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||| Resisting the Neoliberal Discourse of Technology |||
The Politics of Cyberculture in the Age of the Virtual Class
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Totalitarianism is latent in technology. It was not merely Hitler or Mussolini who were totalitarian, or the Pharaohs as far as I am concerned. Totalitarianism is already present in the technical object.Such penetrating assessments of technology are increasingly exceptional: nearly all the political, economic, and cultural texts that surround us suggest that we are entering a truly new technological and democratic age. Indeed, modern day pharaohs, such as Microsoft's Bill Gates constantly assert that the world is on the brink of a "technological revolution". 2 Meanwhile, neoliberal politicians, like American Vice President Al Gore, see the "Global Information Infrastructure" as nothing less than the basis of a new Athenian age of electronic democracy. 3
The Neoliberal Discourse of Technology
Contemporary neoliberalism is the pan-capitalist theory and practice of explicitly technologized, or "telematic", societies. 4 Neoliberalism is of course a political philosophy which originated in the advanced countries in the 1980s. It is associated with the idea of "liberal fascism": free enterprise, economic globalization and national corporatism as the institutional and ideological grounds for the civil disciplining of subaltern individuals, "aliens" and groups. However, while pan-capitalism appears largely impregnable to various oppositional political forces and survives broadly uncontested, it nonetheless relies extensively on a specifically neoliberal discourse of technology. What is more, this discourse is principally concerned with legitimating the political and cultural control of individuals, groups, and new social movements through the material and ideological production, promotion, distribution, and consumption of self-styled "virtual" technologies like virtual reality (VR) and cyberspace.
These contentions about pan-capitalism, telematics, and the neoliberal discourse of virtual technologies derive from the fact that human labour is no longer central to market-driven conceptions of business and political activities. Actually, as far as some neoliberals are concerned, technology is now the only factor of production. 5 Artefacts like VR, cyberspace, and the Internet thus embody not "use value" but what Arthur Kroker and Michael Weinstein term "abuse value":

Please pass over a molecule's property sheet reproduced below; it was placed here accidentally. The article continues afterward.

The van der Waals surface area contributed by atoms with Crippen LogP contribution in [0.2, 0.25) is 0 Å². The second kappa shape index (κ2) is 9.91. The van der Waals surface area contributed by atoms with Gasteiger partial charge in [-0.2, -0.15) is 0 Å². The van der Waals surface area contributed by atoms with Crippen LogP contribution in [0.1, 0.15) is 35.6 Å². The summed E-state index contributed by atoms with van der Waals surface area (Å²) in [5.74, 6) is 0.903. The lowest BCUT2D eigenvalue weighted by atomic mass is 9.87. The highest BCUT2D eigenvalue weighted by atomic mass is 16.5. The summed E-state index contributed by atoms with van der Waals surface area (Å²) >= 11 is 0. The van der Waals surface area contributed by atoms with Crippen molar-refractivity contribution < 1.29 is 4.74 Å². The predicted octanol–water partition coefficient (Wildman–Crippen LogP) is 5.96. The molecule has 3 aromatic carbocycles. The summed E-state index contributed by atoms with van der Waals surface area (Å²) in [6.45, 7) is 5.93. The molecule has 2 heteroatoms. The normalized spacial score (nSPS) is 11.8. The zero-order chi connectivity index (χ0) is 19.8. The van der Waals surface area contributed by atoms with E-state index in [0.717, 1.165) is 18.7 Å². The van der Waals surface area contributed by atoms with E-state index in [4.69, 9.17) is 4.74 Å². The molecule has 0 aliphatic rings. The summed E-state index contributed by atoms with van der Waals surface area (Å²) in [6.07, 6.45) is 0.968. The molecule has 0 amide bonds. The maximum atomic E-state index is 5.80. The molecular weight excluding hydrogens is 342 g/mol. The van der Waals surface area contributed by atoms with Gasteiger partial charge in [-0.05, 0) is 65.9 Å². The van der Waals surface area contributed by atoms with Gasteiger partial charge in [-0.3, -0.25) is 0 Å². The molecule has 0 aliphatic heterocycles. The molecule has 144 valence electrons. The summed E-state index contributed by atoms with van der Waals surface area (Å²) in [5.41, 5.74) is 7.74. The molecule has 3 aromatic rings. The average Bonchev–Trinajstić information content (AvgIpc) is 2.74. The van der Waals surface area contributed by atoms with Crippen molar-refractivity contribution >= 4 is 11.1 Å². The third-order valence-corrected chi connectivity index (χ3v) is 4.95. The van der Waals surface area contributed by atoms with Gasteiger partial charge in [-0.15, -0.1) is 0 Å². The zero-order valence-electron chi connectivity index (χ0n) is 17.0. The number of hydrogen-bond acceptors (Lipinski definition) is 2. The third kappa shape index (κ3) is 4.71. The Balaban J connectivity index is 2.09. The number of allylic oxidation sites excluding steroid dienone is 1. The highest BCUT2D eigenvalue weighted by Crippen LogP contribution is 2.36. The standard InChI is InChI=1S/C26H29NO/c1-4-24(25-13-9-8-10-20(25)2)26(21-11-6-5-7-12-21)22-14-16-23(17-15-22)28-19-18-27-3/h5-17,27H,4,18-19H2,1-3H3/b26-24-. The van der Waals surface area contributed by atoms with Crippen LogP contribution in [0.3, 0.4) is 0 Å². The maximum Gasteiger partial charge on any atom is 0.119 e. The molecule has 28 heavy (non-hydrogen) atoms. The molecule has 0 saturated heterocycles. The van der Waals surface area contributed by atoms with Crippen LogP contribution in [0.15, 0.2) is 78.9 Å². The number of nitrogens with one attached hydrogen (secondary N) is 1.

The primary category of the political economy of virtual reality is abuse value. Things are valued for the injury that can be done to them or that they can do. Abuse value is the certain outcome of the politics of suicidal nihilism. The transformation, that is, of the weak and the powerless into objects with one last value: to provide pleasure to the privileged beneficiaries of the will to purity in their sacrificial bleeding, sometimes actual (Branch Davidians) and sometimes specular (Bosnia). 6The neoliberal analysis of production under the conditions of pan-capitalism and telemetry accordingly focuses not on the outmoded Marxian conception of the "labor process", but on the technological and scientific processing of labour. 7 The result is that surplus labor is transformed by relentless technological activity, and the means of virtual production produce abuse value.
Technology and the Politics of Cyberculture
The technological fixations of the neoliberals are, of course, presently extending themselves from virtual production to virtual culture; to technoscience and to cyberculture, including the culture of cyborgs, cyberfeminism, cyberspace, cyberwarfare, and cyberart. 8 Nietzsche emphasizes, in The Wanderer and His Shadow, that technologies and machines are "...premises whose thousand year conclusion no one has yet dared to draw." 9 Yet, in scarcely over one hundred years, it has become clear that technology is not only voraciously consuming what is left of "nature," but is also busily constructing it anew. Nanotechnology, for example, brings together the basic atomic building blocks of nature effortlessly, cheaply, and in just about any molecular arrangement we ask. 10 Information and communications technologies evoke the virtual architecture and circuitry of fiber-optics, computer networks, cybernetic systems, and so on.
These technologies, these assemblages, though, need to be appreciated for what they are: synthetic materials transformed into instruments of "the will to virtuality," or of human incorporation - even "disappearance" - into cybernetic machinery. Cybercultural technologies are agents of physical colonization, imperialists of the human sensorium, created, like Frankenstein, by our own raw desire. They represent what Virilio calls "the third revolution", the impending bodily internalization of science and technology. As Virilio recently defined the third revolution: